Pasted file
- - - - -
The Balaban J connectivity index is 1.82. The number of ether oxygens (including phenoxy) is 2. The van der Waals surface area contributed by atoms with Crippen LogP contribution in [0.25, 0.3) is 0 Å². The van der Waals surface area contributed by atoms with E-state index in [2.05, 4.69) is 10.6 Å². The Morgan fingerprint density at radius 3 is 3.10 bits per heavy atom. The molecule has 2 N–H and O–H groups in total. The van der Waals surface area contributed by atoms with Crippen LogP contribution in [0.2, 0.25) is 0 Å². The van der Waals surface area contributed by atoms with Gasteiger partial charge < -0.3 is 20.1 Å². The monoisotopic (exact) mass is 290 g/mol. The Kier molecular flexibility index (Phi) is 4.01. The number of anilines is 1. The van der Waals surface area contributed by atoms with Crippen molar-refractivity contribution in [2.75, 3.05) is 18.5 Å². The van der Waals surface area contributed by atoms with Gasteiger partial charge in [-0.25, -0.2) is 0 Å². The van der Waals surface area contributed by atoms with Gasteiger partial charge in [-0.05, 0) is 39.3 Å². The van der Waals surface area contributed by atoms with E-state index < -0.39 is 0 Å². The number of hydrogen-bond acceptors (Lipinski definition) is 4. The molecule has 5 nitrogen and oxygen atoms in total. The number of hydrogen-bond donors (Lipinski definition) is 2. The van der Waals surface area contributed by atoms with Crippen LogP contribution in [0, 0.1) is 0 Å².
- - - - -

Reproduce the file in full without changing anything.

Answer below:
The Balaban J connectivity index is 1.82. The number of ether oxygens (including phenoxy) is 2. The van der Waals surface area contributed by atoms with Crippen LogP contribution in [0.25, 0.3) is 0 Å². The van der Waals surface area contributed by atoms with E-state index in [2.05, 4.69) is 10.6 Å². The Morgan fingerprint density at radius 3 is 3.10 bits per heavy atom. The molecule has 2 N–H and O–H groups in total. The van der Waals surface area contributed by atoms with Crippen LogP contribution in [0.2, 0.25) is 0 Å². The van der Waals surface area contributed by atoms with Gasteiger partial charge < -0.3 is 20.1 Å². The monoisotopic (exact) mass is 290 g/mol. The Kier molecular flexibility index (Phi) is 4.01. The number of anilines is 1. The van der Waals surface area contributed by atoms with Crippen molar-refractivity contribution in [2.75, 3.05) is 18.5 Å². The van der Waals surface area contributed by atoms with Gasteiger partial charge in [-0.25, -0.2) is 0 Å². The van der Waals surface area contributed by atoms with Gasteiger partial charge in [-0.05, 0) is 39.3 Å². The van der Waals surface area contributed by atoms with E-state index < -0.39 is 0 Å². The number of hydrogen-bond acceptors (Lipinski definition) is 4. The molecule has 5 nitrogen and oxygen atoms in total. The number of hydrogen-bond donors (Lipinski definition) is 2. The van der Waals surface area contributed by atoms with Crippen LogP contribution in [0, 0.1) is 0 Å².